Example Codes and Miniapps

This page provides a brief overview of MFEM's example codes and miniapps. For detailed documentation of the MFEM sources, including the examples, see the online Doxygen documentation, or the doc directory in the distribution.

The goal of the example codes is to provide a step-by-step introduction to MFEM in simple model settings. The miniapps are more complex, and are intended to be more representative of the advanced usage of the library in physics/application codes. We recommend that new users start with the example codes before moving to the miniapps.

Clicking on any of the categories below displays examples and miniapps that contain the described feature. All examples support (arbitrarily) high-order meshes and finite element spaces. The numerical results from the example codes can be visualized using the GLVis visualization tool (based on MFEM). See the GLVis website for more details.

Users are encouraged to submit any example codes and miniapps that they have created and would like to share.
Contact a member of the MFEM team to report bugs or post questions or comments.

Application (PDE)










Finite Elements






Discretization









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Example 1: Laplace Problem

This example code demonstrates the use of MFEM to define a simple isoparametric finite element discretization of the Laplace problem $$-\Delta u = 1$$ with homogeneous Dirichlet boundary conditions. Specifically, we discretize with the finite element space coming from the mesh (linear by default, quadratic for quadratic curvilinear mesh, NURBS for NURBS mesh, etc.)

The example highlights the use of mesh refinement, finite element grid functions, as well as linear and bilinear forms corresponding to the left-hand side and right-hand side of the discrete linear system. We also cover the explicit elimination of essential boundary conditions, static condensation, and the optional connection to the GLVis tool for visualization.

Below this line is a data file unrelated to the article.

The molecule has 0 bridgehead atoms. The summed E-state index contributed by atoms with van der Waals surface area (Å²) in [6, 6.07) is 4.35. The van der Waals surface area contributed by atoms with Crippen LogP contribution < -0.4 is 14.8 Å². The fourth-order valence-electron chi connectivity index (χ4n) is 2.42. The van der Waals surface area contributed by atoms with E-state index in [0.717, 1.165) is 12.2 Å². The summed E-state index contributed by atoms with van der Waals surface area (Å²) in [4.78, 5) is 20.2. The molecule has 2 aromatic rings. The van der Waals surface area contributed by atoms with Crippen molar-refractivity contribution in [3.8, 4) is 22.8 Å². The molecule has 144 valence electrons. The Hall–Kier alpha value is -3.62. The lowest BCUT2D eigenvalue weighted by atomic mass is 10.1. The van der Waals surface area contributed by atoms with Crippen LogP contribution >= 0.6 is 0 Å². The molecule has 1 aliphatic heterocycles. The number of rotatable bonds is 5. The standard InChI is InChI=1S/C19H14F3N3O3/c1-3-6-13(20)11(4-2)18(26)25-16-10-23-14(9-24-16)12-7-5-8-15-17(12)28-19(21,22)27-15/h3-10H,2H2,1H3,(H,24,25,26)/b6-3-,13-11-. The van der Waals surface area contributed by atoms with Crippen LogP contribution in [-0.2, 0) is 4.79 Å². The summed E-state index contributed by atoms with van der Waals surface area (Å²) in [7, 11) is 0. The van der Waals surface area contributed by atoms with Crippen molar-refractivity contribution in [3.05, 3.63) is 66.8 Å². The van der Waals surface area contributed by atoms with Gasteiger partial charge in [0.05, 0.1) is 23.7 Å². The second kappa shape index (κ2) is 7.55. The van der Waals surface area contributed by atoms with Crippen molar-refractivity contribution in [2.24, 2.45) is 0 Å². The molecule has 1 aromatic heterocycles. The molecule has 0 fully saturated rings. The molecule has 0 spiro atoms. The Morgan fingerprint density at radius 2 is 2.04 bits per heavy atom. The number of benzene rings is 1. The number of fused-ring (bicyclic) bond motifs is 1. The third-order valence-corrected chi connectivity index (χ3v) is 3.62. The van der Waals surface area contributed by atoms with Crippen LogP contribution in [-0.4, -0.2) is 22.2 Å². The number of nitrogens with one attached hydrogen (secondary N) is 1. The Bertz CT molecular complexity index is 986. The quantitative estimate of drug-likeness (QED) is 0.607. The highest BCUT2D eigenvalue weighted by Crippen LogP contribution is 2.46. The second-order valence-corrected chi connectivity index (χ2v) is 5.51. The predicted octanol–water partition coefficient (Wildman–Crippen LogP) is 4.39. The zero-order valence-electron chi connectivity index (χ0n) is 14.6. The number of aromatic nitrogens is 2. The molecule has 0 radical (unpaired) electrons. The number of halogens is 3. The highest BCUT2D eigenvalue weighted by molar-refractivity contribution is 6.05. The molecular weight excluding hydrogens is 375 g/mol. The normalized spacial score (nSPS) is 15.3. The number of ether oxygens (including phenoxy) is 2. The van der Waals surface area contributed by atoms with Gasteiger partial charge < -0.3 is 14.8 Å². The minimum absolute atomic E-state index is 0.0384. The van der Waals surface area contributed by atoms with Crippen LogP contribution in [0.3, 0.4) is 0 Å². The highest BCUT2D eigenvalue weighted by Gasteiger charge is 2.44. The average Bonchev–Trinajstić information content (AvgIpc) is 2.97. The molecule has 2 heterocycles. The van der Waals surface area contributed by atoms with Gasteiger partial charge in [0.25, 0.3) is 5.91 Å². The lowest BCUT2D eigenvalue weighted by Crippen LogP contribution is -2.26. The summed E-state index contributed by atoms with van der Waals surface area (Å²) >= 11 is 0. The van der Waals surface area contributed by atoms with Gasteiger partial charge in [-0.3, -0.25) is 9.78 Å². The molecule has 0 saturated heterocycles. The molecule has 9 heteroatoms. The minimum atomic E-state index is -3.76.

The example has a serial (ex1.cpp), a parallel (ex1p.cpp), and HPC versions: performance/ex1.cpp, performance/ex1p.cpp. It also has a PETSc modification in examples/petsc.


Example 2: Linear Elasticity

This example code solves a simple linear elasticity problem describing a multi-material cantilever beam. Specifically, we approximate the weak form of $$-{\rm div}({\sigma}({\bf u})) = 0$$ where $${\sigma}({\bf u}) = \lambda\, {\rm div}({\bf u})\,I + \mu\,(\nabla{\bf u} + \nabla{\bf u}^T)$$ is the stress tensor corresponding to displacement field ${\bf u}$, and $\lambda$ and $\mu$ are the material Lame constants. The boundary conditions are ${\bf u}=0$ on the fixed part of the boundary with attribute 1, and ${\sigma}({\bf u})\cdot n = f$ on the remainder with $f$ being a constant pull down vector on boundary elements with attribute 2, and zero otherwise. The geometry of the domain is assumed to be as follows: